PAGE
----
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Nicknamed the "Dutch mastiff," the Pug is a small dog with a wrinkled face, short legs and barrel chest. In addition to being one of the world's most physically distinctive dogs, the Pug is also well loved for its charismatic personality and effortless charm.

Physical Characteristics

The Pug’s attentive and soft expression is its distinguishing feature. Its coat, which is fawn and black in color, is short, fine, and smooth. A compact and square-proportioned dog, the Pug moves with a jaunty and strong gait; its hindquarters roll slightly. The Pug also has clearly defined black markings on its muzzle, ears, cheeks and forehead, which has deep and huge wrinkles.

Personality and Temperament

The Pug is a playful, confident, and friendly companion that magnificently combines comedy with dignity. It is usually pleasant and willing to please, but it can be headstrong and adamant at times. The breed is also known to frolic and flaunt about.


Coat care for the Pug is minimal, requiring only occasional brushing to remove the dog's dead hair. Meanwhile, regular cleaning and drying is necessary to prevent skin infections, especially in the dog's facial wrinkles.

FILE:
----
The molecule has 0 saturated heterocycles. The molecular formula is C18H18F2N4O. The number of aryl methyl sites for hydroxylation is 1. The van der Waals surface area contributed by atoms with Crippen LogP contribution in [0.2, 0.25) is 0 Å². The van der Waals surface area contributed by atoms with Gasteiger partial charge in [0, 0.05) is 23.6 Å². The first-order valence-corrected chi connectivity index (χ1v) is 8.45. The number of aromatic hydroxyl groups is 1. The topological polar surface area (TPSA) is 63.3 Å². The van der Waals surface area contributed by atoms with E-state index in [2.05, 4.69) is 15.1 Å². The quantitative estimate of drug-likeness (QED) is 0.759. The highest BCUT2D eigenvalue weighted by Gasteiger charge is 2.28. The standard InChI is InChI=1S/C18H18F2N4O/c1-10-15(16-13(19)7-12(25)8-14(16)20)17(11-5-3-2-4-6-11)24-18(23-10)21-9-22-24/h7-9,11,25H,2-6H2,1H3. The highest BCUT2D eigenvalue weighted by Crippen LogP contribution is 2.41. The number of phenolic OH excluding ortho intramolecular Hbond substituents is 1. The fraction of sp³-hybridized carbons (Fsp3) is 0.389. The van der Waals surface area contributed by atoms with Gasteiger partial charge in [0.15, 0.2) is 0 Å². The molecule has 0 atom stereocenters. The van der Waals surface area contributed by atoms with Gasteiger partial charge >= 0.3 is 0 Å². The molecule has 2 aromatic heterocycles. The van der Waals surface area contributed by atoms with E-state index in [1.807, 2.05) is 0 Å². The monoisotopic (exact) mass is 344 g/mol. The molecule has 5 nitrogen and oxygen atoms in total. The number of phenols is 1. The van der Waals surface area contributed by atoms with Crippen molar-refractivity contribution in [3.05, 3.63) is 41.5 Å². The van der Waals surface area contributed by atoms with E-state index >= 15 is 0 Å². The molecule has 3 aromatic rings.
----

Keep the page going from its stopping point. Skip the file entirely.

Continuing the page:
As far as exercise requirements, the Pug's needs can be met daily with a moderate leash-led walk or an energetic game. Sensitive to humidity and heat, the Pug should be kept indoors. The breed is also prone to snoring and wheezing because of their flat, small muzzles.


The Pug has a lifespan of 12 to 15 years and is prone to major health problems like Pug Dog Encephalitis (PDE) and canine hip dysplasia (CHD), as well as minor concerns like elongated palate, patellar luxation, stenotic nares, Legg-Perthes disease, entropion, keratoconjunctivitis sicca (KCS), hemivertebra, obesity, and skin infections. Nerve degeneration, demodicosis, seizures, distichiasis, and allergies are occasionally seen in this breed of dog.

Its facial wrinkles must be kept clean to prevent skin fold dermatitis, a form of skin inflammation. The Pug is also sensitive to heat and anesthesia.

History and Background